Happy birthday, Eudora_lowres

Eudora Welty

As another commencement season arrives, I’ve been thinking about Eudora Welty, the great Southern writer who was poised for literary fame when she visited her mentor and fellow writer Katharine Anne Porter in Baton Rouge in 1939.

But just a few years earlier, Welty's future didn't seem so bright. When she left college in 1931, there was no dream job waiting for her. She took a lowlier job instead — an expedient that, for all its seeming lack of promise, helped shape her into the internationally renowned author she eventually became.

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For this month’s graduates, the lesson seems clear. In spite of a hot job market, your ideal gig might not be waiting for you after you get your diploma. But any job, however humble, just might be the one to change your life.

Welty comes to mind because “Photographs,” a 1989 coffee-table book of pictures she took during the Great Depression, has just been reissued by University Press of Mississippi. Those photographs — and what they taught Welty about being a storyteller — came about through a professional path she never would have chosen.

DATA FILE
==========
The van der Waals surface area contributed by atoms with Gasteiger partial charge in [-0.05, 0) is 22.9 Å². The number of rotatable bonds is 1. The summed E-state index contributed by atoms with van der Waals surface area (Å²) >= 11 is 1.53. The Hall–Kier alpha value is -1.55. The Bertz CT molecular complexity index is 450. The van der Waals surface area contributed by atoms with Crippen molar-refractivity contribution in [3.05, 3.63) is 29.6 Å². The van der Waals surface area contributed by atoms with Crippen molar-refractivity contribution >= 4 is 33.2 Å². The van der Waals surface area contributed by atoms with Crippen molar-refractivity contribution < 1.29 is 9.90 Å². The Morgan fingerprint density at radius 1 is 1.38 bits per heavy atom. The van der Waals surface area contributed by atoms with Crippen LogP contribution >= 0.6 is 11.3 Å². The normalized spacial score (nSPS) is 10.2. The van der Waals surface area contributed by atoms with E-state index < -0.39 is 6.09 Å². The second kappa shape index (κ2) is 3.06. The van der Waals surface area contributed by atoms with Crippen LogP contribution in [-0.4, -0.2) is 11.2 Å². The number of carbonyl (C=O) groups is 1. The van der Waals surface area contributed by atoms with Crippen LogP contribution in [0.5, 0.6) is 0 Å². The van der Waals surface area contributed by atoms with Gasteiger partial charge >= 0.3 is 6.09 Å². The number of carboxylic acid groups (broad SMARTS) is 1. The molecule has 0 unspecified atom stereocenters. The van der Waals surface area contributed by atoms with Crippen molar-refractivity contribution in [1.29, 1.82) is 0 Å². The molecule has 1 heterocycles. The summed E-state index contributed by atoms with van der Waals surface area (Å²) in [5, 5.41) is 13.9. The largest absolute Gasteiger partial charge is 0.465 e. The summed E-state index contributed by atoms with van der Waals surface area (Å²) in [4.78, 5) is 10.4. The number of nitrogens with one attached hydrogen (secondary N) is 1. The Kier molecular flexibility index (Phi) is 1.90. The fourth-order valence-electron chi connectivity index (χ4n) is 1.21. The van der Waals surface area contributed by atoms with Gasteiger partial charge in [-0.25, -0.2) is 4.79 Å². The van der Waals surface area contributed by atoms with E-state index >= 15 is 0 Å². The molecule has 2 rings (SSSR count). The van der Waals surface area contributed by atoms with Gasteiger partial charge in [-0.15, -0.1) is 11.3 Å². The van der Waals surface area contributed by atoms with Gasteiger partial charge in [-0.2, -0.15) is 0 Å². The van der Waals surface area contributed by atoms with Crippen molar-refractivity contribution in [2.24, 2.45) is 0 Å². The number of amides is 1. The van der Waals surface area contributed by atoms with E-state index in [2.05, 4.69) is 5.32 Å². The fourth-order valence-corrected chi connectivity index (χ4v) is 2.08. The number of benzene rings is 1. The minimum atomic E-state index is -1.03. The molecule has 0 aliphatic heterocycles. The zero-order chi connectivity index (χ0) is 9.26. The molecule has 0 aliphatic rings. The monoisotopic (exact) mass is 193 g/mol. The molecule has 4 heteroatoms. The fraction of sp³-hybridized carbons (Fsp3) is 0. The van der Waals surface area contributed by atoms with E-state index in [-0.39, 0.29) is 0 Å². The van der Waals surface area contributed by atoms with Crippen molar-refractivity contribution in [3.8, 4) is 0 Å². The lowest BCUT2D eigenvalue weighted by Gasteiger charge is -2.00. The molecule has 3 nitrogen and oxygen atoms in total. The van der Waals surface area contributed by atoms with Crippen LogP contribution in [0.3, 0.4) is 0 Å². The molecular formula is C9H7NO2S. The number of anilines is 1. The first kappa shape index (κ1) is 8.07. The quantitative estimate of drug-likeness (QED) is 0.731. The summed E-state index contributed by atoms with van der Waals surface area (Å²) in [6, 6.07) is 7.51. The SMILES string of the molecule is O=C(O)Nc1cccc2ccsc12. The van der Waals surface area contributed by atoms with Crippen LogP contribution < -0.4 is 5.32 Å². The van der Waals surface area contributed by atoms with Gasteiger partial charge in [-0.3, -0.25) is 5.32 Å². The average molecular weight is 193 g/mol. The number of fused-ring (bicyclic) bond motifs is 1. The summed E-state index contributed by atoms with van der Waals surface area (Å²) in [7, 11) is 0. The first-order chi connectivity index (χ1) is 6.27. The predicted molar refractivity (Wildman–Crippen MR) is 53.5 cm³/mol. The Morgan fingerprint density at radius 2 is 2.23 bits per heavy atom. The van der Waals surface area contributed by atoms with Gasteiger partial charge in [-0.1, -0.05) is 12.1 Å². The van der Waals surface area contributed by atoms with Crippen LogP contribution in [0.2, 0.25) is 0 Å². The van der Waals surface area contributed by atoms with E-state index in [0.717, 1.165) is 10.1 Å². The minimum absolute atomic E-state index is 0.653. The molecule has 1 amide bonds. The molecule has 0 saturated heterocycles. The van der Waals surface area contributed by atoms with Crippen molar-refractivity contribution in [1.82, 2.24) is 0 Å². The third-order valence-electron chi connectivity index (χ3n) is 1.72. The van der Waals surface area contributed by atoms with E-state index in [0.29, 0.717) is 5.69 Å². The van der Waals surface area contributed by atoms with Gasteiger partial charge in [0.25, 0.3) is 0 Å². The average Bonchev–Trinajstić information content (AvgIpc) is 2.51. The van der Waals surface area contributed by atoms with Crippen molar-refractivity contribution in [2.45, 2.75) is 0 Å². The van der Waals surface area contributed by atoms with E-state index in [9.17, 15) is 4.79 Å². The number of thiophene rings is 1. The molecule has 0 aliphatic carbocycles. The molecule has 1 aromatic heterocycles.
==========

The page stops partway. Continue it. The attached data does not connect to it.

When Welty left Columbia University, she was prepared to make a home in New York City. It seemed a natural fit for a young woman with literary aspirations. Then her father got sick, forcing Welty to return to Mississippi. 

With few other options in the Great Depression, Welty took an unassuming job as a junior publicist for the Works Progress Administration, a New Deal agency putting people to work in Mississippi and across the country. She was required to travel her home state, writing news releases about federal projects and pitching them to small-town newspapers. Much of the job bored Welty, including the publicity pictures she sometimes had to shoot. Even so, the experience was deepening her.

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Until then, Welty, who died in 2001 at 92, had been the sheltered daughter in an affluent Jackson family. Taking the back roads, connecting with both white and black people from all walks of life, she was truly seeing Mississippi for the first time, a vision that would inform her Pulitzer Prize-winning fiction. Meanwhile, Welty used her off-hours to take the kinds of pictures she liked — deeply moving portraits of people and landscapes that sharpened her ability to pay attention. It was an invaluable skill for a budding writer.

After her stint at the WPA, an assignment that had looked like a dead-end job, Welty “was a different person — more confident, surer of the direction her life would take,” says biographer Suzanne Marrs.

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In 1971, looking back on that unglamorous post-college job that had helped her grow in ways she never could have imagined, Welty landed on a truth any graduate should take to heart. “Insight doesn’t happen often in the click of a moment, like a lucky snapshot,” she wrote, “but comes in its own time and more slowly and from nowhere but within.”


Follow Danny Heitman on Twitter, @Danny_Heitman.